Appendices should also be arranged sequentially by the order they were first referenced in the text [i.e., Appendix 1 should not refer to text on page eight of your paper and Appendix 2 relate to text on page six].
Appendices should also be arranged sequentially by the order they were first referenced in the text [i.e., Appendix 1 should not refer to text on page eight of your paper and Appendix 2 relate to text on page six].Appendices should not be a dumping ground for information.Conversely, if a long table only has 2 or 3 columns, you can double it up on the same page, as long as you use a clear dividing line between the two sections.
Once you have decided upon the information to include, you can begin to format the table.
In a research paper, a table should span the entire page, although many journals prefer smaller tables sets as floating blocks to the left or the right of the text.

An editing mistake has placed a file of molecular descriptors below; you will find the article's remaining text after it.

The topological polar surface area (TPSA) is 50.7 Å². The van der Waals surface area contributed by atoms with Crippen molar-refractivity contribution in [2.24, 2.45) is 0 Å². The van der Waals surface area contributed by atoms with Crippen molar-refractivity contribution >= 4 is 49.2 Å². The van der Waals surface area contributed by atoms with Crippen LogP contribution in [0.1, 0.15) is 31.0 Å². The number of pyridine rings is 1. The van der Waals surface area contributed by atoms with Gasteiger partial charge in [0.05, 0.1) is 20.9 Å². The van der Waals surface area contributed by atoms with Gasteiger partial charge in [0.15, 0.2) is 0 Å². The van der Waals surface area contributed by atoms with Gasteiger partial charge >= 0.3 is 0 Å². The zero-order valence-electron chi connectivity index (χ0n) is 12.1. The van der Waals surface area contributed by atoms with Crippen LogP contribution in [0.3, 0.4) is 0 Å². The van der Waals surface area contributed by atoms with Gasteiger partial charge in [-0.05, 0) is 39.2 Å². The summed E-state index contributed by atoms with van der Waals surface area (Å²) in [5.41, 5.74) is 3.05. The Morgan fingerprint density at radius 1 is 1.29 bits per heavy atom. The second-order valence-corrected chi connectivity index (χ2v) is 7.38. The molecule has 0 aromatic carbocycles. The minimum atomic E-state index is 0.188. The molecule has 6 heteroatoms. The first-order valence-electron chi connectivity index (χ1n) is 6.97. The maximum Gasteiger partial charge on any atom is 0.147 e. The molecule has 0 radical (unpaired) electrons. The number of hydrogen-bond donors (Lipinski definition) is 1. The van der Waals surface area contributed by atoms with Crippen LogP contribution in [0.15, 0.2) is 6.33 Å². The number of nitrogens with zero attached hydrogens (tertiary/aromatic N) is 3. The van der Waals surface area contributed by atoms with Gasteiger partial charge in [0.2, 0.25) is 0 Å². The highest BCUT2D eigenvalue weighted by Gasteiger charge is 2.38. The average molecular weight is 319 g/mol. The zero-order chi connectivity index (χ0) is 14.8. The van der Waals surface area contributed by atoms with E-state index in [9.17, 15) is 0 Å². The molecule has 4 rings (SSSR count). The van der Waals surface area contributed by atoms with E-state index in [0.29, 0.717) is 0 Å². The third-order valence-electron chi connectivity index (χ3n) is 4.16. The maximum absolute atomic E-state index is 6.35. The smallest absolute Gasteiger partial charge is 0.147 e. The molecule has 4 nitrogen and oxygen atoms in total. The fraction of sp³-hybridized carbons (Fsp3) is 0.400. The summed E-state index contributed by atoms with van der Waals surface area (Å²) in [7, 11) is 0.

For any scientist, knowing how to format a table is an essential skill for writing any research paper.
Most word processing programs allow you to create tables easily, and you can import or cut and paste tables from spreadsheet applications very easily.
The key point to remember when including an appendix is that the information is non-essential; if it were removed, the reader would still be able to Never include an appendix that isn’t referred to in the text.
All appendices should be summarized in your paper where it is relevant to the content.
It should replace a lot of text and explanation, making the results and discussion part of the paper shorter and more clear, although it must be referred to in the text, rather than left to stand alone.
The simple answer to this is a much as is needs and not more than is necessary!
Practically speaking, this means that a table need not contain all of the raw data from your research or complicated statistical breakdowns.
It should include enough, however, that a reader can see any trends apparent in the data, especially those highlighted in the text.